Safely achieving the goals of the Paris Climate Agreement requires a worldwide transformation to carbon-neutral societies within the next 30 y. Accelerated technological progress and policy implementations are required to deliver emissions reductions at rates sufficiently fast to avoid crossing dangerous tipping points in the Earth's climate system. Here, we discuss and evaluate the potential of social tipping interventions (STIs) that can activate contagious processes of rapidly spreading technologies, behaviors, social norms, and structural reorganization within their functional domains that we refer to as social tipping elements (STEs). STEs are subdomains of the planetary socioeconomic system where the required disruptive change may take place and lead to a sufficiently fast reduction in anthropogenic greenhouse gas emissions. The results are based on online expert elicitation, a subsequent expert workshop, and a literature review. The STIs that could trigger the tipping of STE subsystems include 1) removing fossil-fuel subsidies and incentivizing decentralized energy generation (STE1, energy production and storage systems), 2) building carbon-neutral cities (STE2, human settlements), 3) divesting from assets linked to fossil fuels (STE3, financial markets), 4) revealing the moral implications of fossil fuels (STE4, norms and value systems), 5) strengthening climate education and engagement (STE5, education system), and 6) disclosing information on greenhouse gas emissions (STE6, information feedbacks). Our research reveals important areas of focus for larger-scale empirical and modeling efforts to better understand the potentials of harnessing social tipping dynamics for climate change mitigation.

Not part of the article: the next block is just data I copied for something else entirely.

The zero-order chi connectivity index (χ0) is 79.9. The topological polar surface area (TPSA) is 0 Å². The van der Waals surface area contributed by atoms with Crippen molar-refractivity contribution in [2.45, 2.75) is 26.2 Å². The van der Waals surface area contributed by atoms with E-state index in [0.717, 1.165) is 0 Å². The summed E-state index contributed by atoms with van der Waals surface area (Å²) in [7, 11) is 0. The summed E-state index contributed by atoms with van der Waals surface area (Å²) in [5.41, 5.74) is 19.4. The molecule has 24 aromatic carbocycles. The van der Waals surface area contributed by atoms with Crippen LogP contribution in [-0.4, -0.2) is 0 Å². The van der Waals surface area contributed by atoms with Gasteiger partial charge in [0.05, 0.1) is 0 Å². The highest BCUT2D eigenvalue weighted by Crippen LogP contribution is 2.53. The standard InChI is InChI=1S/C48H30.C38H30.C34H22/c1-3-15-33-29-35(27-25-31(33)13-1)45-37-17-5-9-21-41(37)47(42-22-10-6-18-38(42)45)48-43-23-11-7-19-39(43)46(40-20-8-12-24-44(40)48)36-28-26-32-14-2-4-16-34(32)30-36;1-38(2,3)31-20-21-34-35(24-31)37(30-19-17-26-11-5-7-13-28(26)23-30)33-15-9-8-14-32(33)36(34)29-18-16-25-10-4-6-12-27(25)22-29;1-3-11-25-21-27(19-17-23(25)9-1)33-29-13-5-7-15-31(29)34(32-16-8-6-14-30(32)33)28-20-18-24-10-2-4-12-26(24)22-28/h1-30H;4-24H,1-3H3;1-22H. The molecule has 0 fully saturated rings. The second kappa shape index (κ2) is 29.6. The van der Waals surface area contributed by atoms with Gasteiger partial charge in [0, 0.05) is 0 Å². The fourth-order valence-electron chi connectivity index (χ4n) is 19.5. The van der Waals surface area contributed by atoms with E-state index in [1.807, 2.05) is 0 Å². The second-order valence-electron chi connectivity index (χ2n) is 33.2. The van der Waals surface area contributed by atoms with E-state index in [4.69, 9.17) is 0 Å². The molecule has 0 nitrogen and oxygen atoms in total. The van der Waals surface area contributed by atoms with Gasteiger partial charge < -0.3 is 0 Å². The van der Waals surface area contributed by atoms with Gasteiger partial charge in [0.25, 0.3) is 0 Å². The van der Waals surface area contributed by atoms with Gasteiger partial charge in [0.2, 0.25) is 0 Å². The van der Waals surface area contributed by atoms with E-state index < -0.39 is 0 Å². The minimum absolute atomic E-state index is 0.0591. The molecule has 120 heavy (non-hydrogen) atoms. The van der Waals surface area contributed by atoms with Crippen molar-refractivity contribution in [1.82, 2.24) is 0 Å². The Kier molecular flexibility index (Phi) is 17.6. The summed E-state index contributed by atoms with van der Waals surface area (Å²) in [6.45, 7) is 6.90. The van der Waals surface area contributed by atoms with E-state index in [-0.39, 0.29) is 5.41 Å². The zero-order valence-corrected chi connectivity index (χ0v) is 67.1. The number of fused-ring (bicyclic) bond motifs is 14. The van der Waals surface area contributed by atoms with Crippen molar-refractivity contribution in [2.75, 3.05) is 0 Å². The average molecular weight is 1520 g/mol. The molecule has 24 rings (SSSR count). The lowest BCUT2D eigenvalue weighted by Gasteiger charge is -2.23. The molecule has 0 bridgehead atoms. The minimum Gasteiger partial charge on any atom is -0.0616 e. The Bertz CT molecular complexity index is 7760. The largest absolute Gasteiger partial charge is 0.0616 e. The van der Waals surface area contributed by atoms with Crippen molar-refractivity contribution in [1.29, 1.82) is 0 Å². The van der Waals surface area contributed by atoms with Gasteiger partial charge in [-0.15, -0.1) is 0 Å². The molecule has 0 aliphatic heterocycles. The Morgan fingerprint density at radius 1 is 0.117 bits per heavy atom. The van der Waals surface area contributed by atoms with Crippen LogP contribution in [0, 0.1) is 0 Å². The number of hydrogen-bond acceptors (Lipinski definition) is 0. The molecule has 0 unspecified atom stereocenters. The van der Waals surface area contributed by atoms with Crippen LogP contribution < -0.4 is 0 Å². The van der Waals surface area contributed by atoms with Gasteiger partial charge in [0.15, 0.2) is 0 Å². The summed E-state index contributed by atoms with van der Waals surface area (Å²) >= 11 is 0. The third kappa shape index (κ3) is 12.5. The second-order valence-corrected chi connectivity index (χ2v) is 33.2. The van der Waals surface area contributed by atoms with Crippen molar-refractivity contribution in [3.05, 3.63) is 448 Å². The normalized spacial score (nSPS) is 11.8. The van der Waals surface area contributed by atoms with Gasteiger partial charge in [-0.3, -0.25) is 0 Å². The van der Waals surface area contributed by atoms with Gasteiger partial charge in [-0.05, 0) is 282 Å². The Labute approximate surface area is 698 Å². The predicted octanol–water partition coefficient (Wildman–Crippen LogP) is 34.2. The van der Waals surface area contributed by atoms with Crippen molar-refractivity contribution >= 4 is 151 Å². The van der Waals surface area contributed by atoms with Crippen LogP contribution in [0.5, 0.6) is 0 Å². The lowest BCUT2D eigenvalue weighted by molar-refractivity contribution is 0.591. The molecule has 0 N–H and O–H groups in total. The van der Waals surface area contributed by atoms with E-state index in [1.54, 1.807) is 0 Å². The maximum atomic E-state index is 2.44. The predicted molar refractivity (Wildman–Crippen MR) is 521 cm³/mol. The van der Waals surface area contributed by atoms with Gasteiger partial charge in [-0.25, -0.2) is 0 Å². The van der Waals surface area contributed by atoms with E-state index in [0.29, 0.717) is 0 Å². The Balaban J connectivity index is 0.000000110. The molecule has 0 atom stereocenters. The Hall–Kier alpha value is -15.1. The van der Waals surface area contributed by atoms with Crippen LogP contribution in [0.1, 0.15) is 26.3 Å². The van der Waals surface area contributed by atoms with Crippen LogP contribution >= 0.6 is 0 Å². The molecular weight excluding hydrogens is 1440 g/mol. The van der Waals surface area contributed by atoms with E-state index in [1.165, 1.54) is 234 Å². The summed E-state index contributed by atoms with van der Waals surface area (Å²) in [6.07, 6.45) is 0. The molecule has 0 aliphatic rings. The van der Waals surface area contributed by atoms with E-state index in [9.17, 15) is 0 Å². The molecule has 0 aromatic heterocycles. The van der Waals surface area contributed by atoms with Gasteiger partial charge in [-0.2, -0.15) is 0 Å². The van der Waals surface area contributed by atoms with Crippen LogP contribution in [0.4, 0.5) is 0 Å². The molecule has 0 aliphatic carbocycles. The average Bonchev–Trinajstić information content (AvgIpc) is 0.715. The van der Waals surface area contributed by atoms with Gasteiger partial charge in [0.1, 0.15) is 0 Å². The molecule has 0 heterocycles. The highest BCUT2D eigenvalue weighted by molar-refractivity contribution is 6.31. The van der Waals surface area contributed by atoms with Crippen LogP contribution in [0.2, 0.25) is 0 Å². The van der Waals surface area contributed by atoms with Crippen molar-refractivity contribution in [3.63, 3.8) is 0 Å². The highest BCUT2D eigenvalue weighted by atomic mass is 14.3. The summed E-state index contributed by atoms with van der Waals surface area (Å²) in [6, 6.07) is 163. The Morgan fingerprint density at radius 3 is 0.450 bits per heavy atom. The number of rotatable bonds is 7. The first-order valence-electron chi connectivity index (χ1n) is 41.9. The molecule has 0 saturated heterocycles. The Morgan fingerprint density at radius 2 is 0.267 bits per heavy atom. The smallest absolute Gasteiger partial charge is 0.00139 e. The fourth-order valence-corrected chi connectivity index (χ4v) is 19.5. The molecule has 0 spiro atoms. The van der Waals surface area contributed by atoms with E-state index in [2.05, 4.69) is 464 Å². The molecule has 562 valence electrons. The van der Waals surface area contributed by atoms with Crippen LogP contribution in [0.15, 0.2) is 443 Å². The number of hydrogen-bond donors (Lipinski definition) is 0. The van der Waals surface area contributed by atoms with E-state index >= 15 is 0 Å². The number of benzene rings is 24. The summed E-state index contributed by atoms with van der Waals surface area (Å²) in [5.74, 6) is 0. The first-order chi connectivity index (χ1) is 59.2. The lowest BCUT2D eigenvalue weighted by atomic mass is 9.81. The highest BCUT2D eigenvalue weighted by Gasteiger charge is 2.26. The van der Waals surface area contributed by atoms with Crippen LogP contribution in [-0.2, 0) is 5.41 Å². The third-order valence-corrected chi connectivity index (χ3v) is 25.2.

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    European H2020 Project WORTECS Wireless Mixed Reality Prototyping
    (Oulu : Academy Publisher, 2020) Bouchet, Olivier; O'Brien, Dominic; Singh, Ravinder; Faulkner, Grahame; Ghoraishi, Mir; Garcia-Marquez, Jorge; Vercasson, Guillaume; Brzozowski, Marcin; Sark, Vladica
    This paper presents European collaborative project WORTECS objectives and reports on the development of several radio and optical wireless prototypes and a demonstrator targeting mixed reality (MR) application. The aim is to achieve a net throughput of up to Tbps in an indoor heterogeneous network for the MR use case, which seems to be a high throughput "killer application" beyond 5G. A special routing device is associated with the demonstrator to select the most suitable wireless access technology. Post introduction to the project, an overview of the demonstrator is presented with details of the current progress of the prototypes.